The MovieViewer finds out that Winston is more than just the Manager of the Continental New York. His reach is seen in the Finale.
I really liked this character.
There are a slew of other characters and location shooting
But, you’ll have to see the Movie to see who and what they are!
The locations were really well-scouted, and moved the story along quite well. Just when the Audience thought it was dragging out on-screen, there pops in another surprise to, not only the Plot, but an essential ingredient to the overall Story.
I felt Screenwriter Derek Kolstad might have been using the Five-Act structure instead of the Three-Act structure, and perhaps that’s why there seems a point in the film where some of my fellow MovieViewers were actually bored. The only difference is the Five-Act structure “insert[s] two further act breaks in the second act of the traditional ‘Hollywood’ paradigm. The first and last acts remain identical in both forms” (Yorke, Into the Woods: A Five-Act Journey into Story, 33). Mr. Yorke also notes that the Five-Act structure gives writers the control over their middle section, and “used wisely, it imposes a much stronger structure, creates regular gripping turning points that increase narrative tension.”
Thank you deeply to the Property Master for using consistency from the first film, which was released in 2014. I really appreciate it, as I didn’t have to point out inconsistencies.
Video and ADR editing were also well done, as was the Musical soundtrack.
Some Assassin Lingo
When I referred to this film having a tight script, I really meant it! Thanks to Derek Kolstad, you know how to phrase it.
- I have a dinner reservation for....
- Same owners who still operate The Continental?
- There’s been complaints about the noise coming from your room… (nothing I can’t handle)
- F*** the management…
- Your membership has been revoked.
- This is for you, courtesy of the management, especially after what happened last night.
Here is some new terminology for the Sequel:
- Accounts Payable – make sure you consult your local Accounting Textbook, so you understand the metaphor when it’s used in the movie. I believe I was the only one in the theatre who was chuckling at the metaphor, but you already know I’m an MBA, so no fair!
- I’d like to speak with the Manager…
- “Freshening up her makeup” takes on a new meaning.
- Would you like a Business or Social suit? Day or evening wear? What about the lining? Shall I put a rush on this?
- What about dessert?
- And, Mr. Wick, please enjoy your party…
- I suggest you both get a drink at the Bar.
- Discover the meaning behind a “Professional Courtesy.”
- And, lastly, Being Ex-communicated…
- I really enjoyed all of the actors’ performances. Thank you to the Casting Directors.
- I can understand why the Stunt List was quite extensive, and there was an On-set Medic and Safety Crew. Thank you to everyone who made this film a success. I don’t like seeing films dedicated to our fellow Filmmakers who come by the wayside during production, especially if it was avoidable. Some of my male friends are stuntmen in the Film Biz, so I do have an on-going concern for everyone’ safety.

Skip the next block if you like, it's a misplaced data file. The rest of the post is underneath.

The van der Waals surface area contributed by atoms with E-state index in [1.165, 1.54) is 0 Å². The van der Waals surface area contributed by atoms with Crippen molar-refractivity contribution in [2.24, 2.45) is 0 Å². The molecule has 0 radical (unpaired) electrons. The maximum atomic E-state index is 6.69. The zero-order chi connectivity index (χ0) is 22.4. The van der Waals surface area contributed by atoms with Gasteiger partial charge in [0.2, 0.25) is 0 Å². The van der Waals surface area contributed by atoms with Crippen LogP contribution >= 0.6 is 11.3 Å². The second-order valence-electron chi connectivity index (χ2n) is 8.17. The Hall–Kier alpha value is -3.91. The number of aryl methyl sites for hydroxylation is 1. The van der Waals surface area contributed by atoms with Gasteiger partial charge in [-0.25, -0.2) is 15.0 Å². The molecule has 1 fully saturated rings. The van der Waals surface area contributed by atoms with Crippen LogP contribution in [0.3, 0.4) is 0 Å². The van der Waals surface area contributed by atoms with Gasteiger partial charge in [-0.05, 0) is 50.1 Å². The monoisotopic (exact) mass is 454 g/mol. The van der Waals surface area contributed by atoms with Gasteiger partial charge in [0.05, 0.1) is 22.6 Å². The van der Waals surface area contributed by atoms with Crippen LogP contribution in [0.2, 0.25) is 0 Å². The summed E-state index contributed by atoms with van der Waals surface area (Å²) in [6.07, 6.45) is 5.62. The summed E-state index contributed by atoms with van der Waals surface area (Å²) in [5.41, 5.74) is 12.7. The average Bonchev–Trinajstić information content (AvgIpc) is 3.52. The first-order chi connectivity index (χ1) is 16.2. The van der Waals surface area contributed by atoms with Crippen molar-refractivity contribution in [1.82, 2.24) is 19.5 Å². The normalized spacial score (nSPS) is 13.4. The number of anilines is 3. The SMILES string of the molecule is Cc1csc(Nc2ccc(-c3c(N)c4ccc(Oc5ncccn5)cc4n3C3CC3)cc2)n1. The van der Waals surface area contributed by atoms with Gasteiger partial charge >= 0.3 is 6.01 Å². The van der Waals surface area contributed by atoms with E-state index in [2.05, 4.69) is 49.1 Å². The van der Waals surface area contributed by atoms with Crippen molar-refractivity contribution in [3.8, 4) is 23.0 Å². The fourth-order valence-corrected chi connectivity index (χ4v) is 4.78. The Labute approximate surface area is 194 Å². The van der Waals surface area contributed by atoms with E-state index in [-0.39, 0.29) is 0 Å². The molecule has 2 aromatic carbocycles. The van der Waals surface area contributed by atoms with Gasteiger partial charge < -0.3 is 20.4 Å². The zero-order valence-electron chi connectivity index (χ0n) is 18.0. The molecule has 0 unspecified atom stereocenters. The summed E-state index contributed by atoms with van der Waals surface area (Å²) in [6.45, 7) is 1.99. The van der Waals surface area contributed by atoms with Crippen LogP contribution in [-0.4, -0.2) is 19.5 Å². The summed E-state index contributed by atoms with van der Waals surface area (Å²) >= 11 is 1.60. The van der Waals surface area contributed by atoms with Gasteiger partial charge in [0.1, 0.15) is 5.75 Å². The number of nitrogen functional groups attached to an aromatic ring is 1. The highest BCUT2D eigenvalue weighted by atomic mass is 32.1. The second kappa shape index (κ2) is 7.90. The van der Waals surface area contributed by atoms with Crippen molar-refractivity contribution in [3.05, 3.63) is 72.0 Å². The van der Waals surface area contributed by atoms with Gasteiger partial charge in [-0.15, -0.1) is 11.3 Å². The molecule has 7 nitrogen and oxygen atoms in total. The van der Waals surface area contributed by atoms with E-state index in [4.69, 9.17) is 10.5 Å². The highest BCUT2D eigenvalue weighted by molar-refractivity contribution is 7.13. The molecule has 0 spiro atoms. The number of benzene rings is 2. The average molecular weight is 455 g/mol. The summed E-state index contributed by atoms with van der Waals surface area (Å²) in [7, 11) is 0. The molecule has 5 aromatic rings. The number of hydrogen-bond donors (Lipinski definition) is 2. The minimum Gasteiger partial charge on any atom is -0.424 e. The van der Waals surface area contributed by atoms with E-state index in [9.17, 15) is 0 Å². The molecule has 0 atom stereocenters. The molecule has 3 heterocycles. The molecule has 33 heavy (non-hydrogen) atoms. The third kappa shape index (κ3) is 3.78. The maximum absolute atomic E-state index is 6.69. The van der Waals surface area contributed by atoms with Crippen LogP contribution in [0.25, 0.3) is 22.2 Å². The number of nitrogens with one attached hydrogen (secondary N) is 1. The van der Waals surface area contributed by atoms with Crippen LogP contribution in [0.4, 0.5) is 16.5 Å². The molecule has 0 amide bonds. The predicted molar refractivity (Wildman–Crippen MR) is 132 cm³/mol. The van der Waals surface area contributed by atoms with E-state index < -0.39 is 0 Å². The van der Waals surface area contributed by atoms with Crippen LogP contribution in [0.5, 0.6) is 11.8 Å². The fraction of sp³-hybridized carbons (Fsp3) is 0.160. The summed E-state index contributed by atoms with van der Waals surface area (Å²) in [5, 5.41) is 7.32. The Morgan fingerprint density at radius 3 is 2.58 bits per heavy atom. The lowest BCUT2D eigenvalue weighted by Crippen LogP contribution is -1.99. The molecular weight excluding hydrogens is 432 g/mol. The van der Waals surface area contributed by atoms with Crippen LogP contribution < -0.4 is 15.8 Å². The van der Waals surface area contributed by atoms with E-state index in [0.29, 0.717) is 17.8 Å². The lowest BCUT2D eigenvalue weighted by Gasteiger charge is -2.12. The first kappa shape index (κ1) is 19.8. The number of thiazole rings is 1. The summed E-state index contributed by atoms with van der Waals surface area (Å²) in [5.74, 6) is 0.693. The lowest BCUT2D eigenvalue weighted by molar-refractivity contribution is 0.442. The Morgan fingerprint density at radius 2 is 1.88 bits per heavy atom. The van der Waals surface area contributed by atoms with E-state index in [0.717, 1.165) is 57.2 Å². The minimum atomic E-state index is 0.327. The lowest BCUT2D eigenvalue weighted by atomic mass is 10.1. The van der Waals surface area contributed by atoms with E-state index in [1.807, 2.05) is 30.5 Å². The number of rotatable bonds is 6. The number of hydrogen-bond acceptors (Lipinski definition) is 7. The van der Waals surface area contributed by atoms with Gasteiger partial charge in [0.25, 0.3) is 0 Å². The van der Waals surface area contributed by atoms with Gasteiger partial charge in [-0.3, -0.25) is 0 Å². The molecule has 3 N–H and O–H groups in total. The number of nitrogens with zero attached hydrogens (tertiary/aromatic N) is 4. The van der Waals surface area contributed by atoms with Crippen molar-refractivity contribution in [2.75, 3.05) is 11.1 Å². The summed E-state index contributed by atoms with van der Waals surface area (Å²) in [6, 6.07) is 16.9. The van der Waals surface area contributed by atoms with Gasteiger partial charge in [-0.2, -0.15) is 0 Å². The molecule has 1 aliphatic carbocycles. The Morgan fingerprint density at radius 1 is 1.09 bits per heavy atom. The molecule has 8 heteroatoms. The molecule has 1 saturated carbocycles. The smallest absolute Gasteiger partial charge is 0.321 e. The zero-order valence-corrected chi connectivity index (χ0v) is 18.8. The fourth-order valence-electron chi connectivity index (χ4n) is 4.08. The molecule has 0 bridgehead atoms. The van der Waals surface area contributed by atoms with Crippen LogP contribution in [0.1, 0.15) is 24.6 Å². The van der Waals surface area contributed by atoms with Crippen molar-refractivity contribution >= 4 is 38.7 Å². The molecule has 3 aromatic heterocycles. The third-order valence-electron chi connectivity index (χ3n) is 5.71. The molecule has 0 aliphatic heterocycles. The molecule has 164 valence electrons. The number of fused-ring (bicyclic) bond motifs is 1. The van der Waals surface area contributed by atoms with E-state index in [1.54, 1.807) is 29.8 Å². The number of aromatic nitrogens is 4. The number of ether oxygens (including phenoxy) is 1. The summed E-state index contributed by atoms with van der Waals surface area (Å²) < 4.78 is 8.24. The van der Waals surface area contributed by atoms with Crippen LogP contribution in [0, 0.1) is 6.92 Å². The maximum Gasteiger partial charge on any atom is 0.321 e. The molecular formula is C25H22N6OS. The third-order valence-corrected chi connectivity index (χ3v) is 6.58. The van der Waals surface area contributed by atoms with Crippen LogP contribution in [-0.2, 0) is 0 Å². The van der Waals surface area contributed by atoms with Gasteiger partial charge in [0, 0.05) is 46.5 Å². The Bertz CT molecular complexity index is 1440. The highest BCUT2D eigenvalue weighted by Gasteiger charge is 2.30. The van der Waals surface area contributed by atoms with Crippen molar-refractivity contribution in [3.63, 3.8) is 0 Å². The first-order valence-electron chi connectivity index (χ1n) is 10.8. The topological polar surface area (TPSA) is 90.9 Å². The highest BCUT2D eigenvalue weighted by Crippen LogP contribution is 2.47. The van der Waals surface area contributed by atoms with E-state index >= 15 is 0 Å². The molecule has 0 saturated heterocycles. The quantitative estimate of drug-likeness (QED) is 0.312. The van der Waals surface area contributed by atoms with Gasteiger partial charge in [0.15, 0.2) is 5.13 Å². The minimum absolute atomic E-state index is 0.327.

- Nice Grip Work in the Opening Sequence, as the camera glides along the water inside the Warehouse. Great job from my FirstRowSeatDeadCenter! With the digital filmography, it looked like the water was moving ever so slowly in the dark.
- Some of the cousins and uncles thought that the volume was really loud, especially since we were in the Front Row during the 122-minute presentation. I found myself explaining post-film that it’s the Dolby Digital 7.1 audio system that shook everyone’s leather reclining seats. Their eyeballs were wide-open. Guess they didn’t think that a theatre showing could rock ‘n’ roll.
- Apparently, I was one of the Very Lucky Ticket Buyers on Valentine’s Day, as all matinee shows of JW: Chapter 2 were SOLD OUT. Note to Lionsgate Entertainment (if you are reading my Review): please make more theatres available in the Oahu, HI demographic. There were all ages and genders at this showing, and certain Aunties&Uncles couldn’t see the film on this day, because it was sold out during the daytime. During my mid-morning viewing, it felt like I was at a Private Film Screening for a seating capacity of 75 people at the Ward 16-plex.
And, everyone stopped eating & drinking, the Action was *that* riveting throughout the film. In fact, the Auntie who was seated to my right, visibly cringed during the much-anticipated Pencil scene.
Meaning behind the Film
Seeing this film back-to-back with The Lego Batman Movie, there is a strong theme in recent filmmaking. Namely, the importance of family values, behavior rules, societal effects, and the Protagonist’s choice determining his destiny. Not much different from a certain Marvel superhero, whose film debuts next month! <hint, hint>
I’m really looking forward to the next Chapter, if it’s the intention to produce another film.
Which one was better?
What ya think about John Wick Chapter 2?
A Big Aloha
Thank you to my fellow MusicMaker Josh for the new Coca-Cola tune, shown in the Promos, right before the F+C pre-movie show. I really like the new tune!
Thank you to the Filmmakers, for giving me a new reason for re-following Keanu Reeves. Why can’t the James Bond/Jason Bourne characters have action packed sequences like this one?
Thank you to the audience members who stayed and watched the Ending Credit Roll. This really means a lot.
Until the next film review, Pam